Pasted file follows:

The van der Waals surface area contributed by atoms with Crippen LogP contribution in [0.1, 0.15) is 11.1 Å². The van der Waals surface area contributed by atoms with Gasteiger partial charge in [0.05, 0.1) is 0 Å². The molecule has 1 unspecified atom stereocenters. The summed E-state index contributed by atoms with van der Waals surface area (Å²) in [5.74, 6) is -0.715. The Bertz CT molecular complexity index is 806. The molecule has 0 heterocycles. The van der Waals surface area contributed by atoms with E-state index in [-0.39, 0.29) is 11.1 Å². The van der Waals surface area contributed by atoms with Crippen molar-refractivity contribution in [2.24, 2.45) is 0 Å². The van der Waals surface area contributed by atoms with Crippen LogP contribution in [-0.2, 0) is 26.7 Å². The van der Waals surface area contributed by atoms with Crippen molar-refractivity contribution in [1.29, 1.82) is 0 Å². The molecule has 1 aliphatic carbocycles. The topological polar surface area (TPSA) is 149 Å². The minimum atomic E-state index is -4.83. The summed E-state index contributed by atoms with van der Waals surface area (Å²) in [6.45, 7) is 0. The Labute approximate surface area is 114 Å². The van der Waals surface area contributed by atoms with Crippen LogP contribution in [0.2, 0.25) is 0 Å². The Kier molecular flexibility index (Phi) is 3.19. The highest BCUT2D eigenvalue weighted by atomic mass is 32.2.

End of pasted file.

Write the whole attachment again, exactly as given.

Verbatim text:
The van der Waals surface area contributed by atoms with Crippen LogP contribution in [0.1, 0.15) is 11.1 Å². The van der Waals surface area contributed by atoms with Gasteiger partial charge in [0.05, 0.1) is 0 Å². The molecule has 1 unspecified atom stereocenters. The summed E-state index contributed by atoms with van der Waals surface area (Å²) in [5.74, 6) is -0.715. The Bertz CT molecular complexity index is 806. The molecule has 0 heterocycles. The van der Waals surface area contributed by atoms with E-state index in [-0.39, 0.29) is 11.1 Å². The van der Waals surface area contributed by atoms with Crippen molar-refractivity contribution in [2.24, 2.45) is 0 Å². The van der Waals surface area contributed by atoms with Crippen LogP contribution in [-0.2, 0) is 26.7 Å². The van der Waals surface area contributed by atoms with Crippen molar-refractivity contribution in [1.29, 1.82) is 0 Å². The molecule has 1 aliphatic carbocycles. The topological polar surface area (TPSA) is 149 Å². The minimum atomic E-state index is -4.83. The summed E-state index contributed by atoms with van der Waals surface area (Å²) in [6.45, 7) is 0. The Labute approximate surface area is 114 Å². The van der Waals surface area contributed by atoms with Crippen LogP contribution in [0.2, 0.25) is 0 Å². The Kier molecular flexibility index (Phi) is 3.19. The highest BCUT2D eigenvalue weighted by atomic mass is 32.2.